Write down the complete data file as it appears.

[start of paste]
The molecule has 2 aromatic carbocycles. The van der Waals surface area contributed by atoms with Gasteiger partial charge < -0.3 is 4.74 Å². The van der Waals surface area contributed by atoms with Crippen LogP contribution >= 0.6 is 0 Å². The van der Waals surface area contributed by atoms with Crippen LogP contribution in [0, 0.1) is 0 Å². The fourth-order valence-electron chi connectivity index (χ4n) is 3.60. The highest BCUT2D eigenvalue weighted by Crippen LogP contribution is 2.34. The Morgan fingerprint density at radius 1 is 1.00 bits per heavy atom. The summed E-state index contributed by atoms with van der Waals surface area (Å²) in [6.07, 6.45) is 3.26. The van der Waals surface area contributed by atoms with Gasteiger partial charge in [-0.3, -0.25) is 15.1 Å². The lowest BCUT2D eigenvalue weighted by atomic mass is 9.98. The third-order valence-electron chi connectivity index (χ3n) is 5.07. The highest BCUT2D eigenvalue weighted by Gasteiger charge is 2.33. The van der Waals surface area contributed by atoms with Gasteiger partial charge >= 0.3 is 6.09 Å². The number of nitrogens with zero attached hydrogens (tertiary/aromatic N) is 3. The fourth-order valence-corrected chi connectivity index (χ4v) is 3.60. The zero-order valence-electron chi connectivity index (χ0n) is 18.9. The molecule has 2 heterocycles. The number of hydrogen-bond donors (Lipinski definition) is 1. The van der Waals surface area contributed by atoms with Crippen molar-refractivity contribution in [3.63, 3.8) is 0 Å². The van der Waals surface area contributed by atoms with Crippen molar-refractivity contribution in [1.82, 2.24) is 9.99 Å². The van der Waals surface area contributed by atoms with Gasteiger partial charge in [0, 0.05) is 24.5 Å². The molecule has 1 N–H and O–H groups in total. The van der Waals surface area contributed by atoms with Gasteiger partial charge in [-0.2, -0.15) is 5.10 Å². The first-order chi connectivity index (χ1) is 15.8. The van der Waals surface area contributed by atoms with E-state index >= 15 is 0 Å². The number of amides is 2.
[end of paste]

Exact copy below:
The molecule has 2 aromatic carbocycles. The van der Waals surface area contributed by atoms with Gasteiger partial charge < -0.3 is 4.74 Å². The van der Waals surface area contributed by atoms with Crippen LogP contribution >= 0.6 is 0 Å². The van der Waals surface area contributed by atoms with Crippen LogP contribution in [0, 0.1) is 0 Å². The fourth-order valence-electron chi connectivity index (χ4n) is 3.60. The highest BCUT2D eigenvalue weighted by Crippen LogP contribution is 2.34. The Morgan fingerprint density at radius 1 is 1.00 bits per heavy atom. The summed E-state index contributed by atoms with van der Waals surface area (Å²) in [6.07, 6.45) is 3.26. The van der Waals surface area contributed by atoms with Gasteiger partial charge in [-0.3, -0.25) is 15.1 Å². The lowest BCUT2D eigenvalue weighted by atomic mass is 9.98. The third-order valence-electron chi connectivity index (χ3n) is 5.07. The highest BCUT2D eigenvalue weighted by Gasteiger charge is 2.33. The van der Waals surface area contributed by atoms with Gasteiger partial charge >= 0.3 is 6.09 Å². The number of nitrogens with zero attached hydrogens (tertiary/aromatic N) is 3. The fourth-order valence-corrected chi connectivity index (χ4v) is 3.60. The zero-order valence-electron chi connectivity index (χ0n) is 18.9. The molecule has 2 heterocycles. The number of hydrogen-bond donors (Lipinski definition) is 1. The van der Waals surface area contributed by atoms with Crippen molar-refractivity contribution in [3.63, 3.8) is 0 Å². The van der Waals surface area contributed by atoms with Crippen molar-refractivity contribution in [1.82, 2.24) is 9.99 Å². The van der Waals surface area contributed by atoms with Gasteiger partial charge in [0, 0.05) is 24.5 Å². The molecule has 1 N–H and O–H groups in total. The van der Waals surface area contributed by atoms with Gasteiger partial charge in [-0.2, -0.15) is 5.10 Å². The first-order chi connectivity index (χ1) is 15.8. The van der Waals surface area contributed by atoms with E-state index >= 15 is 0 Å². The number of amides is 2.